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The BBC reported that two members of the public were killed in what police have called a terrorist attack. Reuters was not immediately able to confirm the deaths.
The attacker went on the rampage just before 2pm (local time), attacking people at a premises near London Bridge in the heart of the city's financial district - the scene of a deadly attack by Islamist militants two years ago.
Half a dozen bystanders tackled the suspect to the ground and grabbed his knife. A video posted on Twitter showed police dragging one man off the suspect before an officer took careful aim. Two shots rang out. The man stopped moving.
Prime Minister Boris Johnson, who has called a snap election for December 12 and is due to host NATO leaders including U.S. President Donald Trump next week, praised those who took on the man for their courage and said Britain would never be cowed.
"I ... want to pay tribute to the extraordinary bravery of those members of the public who physically intervened to protect the lives of others," Johnson told reporters in Downing Street.
"For me they represent the very best of our country and I thank them on behalf of all of our country," Johnson said. "This country will never be cowed, or divided, or intimidated by this sort of attack."
He said the incident was now thought to have been contained and vowed that anyone else involved would be hunted down.
Britain's top counter-terrorism officer, Neil Basu, said specialist armed officers from the City of London police shot the suspect, who died at the scene.
"A number of other people received injuries during this incident," Basu said. "We believe a device that was strapped to the body of the suspect was a hoax explosive device."
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Ordinary Londoners demonstrated "breath-taking heroism" in disarming the knife-wielding attacker, the city's mayor Sadiq Khan said.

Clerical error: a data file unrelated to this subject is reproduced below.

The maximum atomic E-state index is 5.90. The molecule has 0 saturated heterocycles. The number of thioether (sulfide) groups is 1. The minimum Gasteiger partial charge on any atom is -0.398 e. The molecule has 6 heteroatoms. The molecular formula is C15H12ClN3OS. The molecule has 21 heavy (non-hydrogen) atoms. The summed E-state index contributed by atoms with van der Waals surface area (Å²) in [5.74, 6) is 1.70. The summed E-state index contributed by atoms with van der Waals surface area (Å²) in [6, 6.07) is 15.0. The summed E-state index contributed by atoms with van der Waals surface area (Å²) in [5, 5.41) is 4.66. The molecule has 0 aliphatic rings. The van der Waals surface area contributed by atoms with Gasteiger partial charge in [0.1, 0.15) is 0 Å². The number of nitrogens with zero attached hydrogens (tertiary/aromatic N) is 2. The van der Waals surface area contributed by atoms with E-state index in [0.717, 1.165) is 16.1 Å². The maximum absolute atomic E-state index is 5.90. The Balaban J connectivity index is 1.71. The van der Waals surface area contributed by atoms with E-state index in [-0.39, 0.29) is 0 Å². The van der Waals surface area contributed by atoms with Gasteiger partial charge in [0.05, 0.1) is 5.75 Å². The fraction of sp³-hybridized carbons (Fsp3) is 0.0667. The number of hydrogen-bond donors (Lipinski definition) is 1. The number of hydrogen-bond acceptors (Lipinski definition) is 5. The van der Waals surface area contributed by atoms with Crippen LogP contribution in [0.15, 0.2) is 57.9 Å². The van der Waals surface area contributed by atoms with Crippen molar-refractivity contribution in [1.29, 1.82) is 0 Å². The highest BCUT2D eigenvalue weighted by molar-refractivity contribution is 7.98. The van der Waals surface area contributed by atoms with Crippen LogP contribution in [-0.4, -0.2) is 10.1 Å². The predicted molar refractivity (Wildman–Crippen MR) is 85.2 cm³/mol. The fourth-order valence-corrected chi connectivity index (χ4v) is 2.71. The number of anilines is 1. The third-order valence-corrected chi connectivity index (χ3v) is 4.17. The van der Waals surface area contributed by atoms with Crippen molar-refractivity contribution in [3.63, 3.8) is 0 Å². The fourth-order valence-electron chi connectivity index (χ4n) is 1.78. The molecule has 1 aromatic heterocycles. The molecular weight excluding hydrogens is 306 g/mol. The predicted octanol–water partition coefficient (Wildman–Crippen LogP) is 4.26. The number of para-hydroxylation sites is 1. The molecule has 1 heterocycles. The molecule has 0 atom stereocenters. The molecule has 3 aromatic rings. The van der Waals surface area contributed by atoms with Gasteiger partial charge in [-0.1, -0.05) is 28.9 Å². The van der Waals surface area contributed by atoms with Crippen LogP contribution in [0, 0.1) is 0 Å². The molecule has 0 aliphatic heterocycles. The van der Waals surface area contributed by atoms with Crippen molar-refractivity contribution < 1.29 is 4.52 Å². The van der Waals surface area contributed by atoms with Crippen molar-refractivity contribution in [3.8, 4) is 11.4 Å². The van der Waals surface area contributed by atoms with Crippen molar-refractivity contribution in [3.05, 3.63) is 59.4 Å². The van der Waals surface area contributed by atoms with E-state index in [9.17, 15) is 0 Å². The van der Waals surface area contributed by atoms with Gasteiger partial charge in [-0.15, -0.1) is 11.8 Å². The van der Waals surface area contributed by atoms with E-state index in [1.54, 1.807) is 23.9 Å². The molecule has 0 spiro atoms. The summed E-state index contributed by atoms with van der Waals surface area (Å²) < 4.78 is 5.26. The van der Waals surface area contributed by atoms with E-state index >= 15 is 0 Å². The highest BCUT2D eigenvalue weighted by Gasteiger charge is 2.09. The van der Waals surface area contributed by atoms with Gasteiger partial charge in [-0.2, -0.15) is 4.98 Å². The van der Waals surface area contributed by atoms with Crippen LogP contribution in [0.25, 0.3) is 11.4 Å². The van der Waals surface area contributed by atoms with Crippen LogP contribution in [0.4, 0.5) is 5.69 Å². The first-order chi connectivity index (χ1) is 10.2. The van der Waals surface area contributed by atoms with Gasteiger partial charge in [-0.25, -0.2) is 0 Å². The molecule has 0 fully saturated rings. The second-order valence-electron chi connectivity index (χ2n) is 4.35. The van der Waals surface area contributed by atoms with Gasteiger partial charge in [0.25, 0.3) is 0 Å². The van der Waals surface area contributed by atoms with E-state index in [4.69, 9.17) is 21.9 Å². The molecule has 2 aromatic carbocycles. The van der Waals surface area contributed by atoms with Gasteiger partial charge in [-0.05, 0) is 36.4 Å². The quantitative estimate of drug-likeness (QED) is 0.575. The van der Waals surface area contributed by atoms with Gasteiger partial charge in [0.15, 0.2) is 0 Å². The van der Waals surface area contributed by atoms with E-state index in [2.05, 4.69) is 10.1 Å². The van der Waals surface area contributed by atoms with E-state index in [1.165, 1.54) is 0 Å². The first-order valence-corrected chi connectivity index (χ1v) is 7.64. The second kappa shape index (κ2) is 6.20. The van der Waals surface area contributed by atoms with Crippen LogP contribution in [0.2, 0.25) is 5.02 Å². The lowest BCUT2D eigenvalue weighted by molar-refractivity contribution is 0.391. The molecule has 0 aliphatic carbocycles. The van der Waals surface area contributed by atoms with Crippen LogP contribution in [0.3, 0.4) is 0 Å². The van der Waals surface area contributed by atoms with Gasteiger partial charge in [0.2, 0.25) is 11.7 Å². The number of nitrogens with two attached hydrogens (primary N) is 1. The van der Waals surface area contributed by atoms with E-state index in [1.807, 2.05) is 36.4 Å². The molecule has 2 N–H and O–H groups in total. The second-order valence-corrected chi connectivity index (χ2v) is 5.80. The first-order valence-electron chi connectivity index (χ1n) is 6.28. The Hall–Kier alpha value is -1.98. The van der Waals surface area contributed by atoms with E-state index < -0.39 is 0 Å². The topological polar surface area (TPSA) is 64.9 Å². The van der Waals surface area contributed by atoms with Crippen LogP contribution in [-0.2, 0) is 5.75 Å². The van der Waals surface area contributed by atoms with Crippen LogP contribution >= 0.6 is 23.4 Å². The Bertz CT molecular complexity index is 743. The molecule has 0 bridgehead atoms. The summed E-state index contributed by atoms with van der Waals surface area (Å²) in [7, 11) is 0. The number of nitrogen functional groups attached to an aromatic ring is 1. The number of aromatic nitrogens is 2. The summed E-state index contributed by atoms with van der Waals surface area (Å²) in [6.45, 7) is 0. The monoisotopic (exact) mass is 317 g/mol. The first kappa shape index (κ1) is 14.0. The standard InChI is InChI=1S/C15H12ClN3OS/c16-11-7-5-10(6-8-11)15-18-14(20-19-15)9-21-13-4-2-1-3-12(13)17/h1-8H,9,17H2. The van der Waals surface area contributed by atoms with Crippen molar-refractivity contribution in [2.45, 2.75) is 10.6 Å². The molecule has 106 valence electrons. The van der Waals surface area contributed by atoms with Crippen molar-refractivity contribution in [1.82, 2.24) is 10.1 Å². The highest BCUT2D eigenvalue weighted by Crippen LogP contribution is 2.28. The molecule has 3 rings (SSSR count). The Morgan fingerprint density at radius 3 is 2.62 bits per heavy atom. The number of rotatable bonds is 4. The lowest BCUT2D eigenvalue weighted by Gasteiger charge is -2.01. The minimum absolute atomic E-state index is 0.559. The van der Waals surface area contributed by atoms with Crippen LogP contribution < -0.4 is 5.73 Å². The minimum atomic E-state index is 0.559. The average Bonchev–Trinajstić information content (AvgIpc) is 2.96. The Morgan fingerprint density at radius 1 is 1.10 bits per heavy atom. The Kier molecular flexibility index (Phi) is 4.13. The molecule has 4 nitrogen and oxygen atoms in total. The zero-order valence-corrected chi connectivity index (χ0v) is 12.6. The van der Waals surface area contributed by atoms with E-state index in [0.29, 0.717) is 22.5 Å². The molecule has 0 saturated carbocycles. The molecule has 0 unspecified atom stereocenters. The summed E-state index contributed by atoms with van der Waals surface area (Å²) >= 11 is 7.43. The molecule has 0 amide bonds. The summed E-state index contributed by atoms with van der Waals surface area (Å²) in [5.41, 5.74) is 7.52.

"What's remarkable about the images we've seen is the breath-taking heroism of members of the public who literally ran towards danger not knowing what confronted them," Khan told reporters, adding that the man had been wearing a fake bomb.
"Members of the public didn't realise at the time that was a hoax device, and they really are the best of us," Khan added.
George Robarts, a translator who was on the bridge at the time of the attack, said the unidentified man ran through the traffic and jumped the central partition to tackle the attacker with several other people.
"We ran away but looks like he disarmed him," he said. "Amazing bravery."
Rob Underwood, who was at the scene, said that people scattered as the attack unfolded and then hit the ground.
"Apart from momentarily looking up and seeing whatever that flash might have been, it's difficult. You feel as though you're in a bubble, really," he told Reuters. "It was almost like a firecracker going off."
The ambulance service declared a "major incident" in the area and London Bridge station, a busy commuter hub, was closed.
During the 2017 election campaign, London Bridge was the scene of an attack when three militants drove a van into pedestrians and then attacked people in the surrounding area, killing eight and injuring at least 48.
Islamic State said its fighters were responsible, but the British authorities have cast doubt on those claims.
The month before, a suicide bomber killed 22 children and adults and wounded 59 at a packed concert hall in the English city of Manchester, as crowds began leaving a concert by U.S. singer Ariana Grande.
In March the same year, an attacker stabbed a policeman close to London's parliament buildings after a car ploughed into pedestrians on nearby Westminster Bridge.
Six people died, including the assailant and the policeman he stabbed, and at least 20 were injured in what police called a "marauding terrorist attack".
Earlier this month, Britain had lowered its national terrorism threat level to "substantial" from "severe", its lowest level since 2014.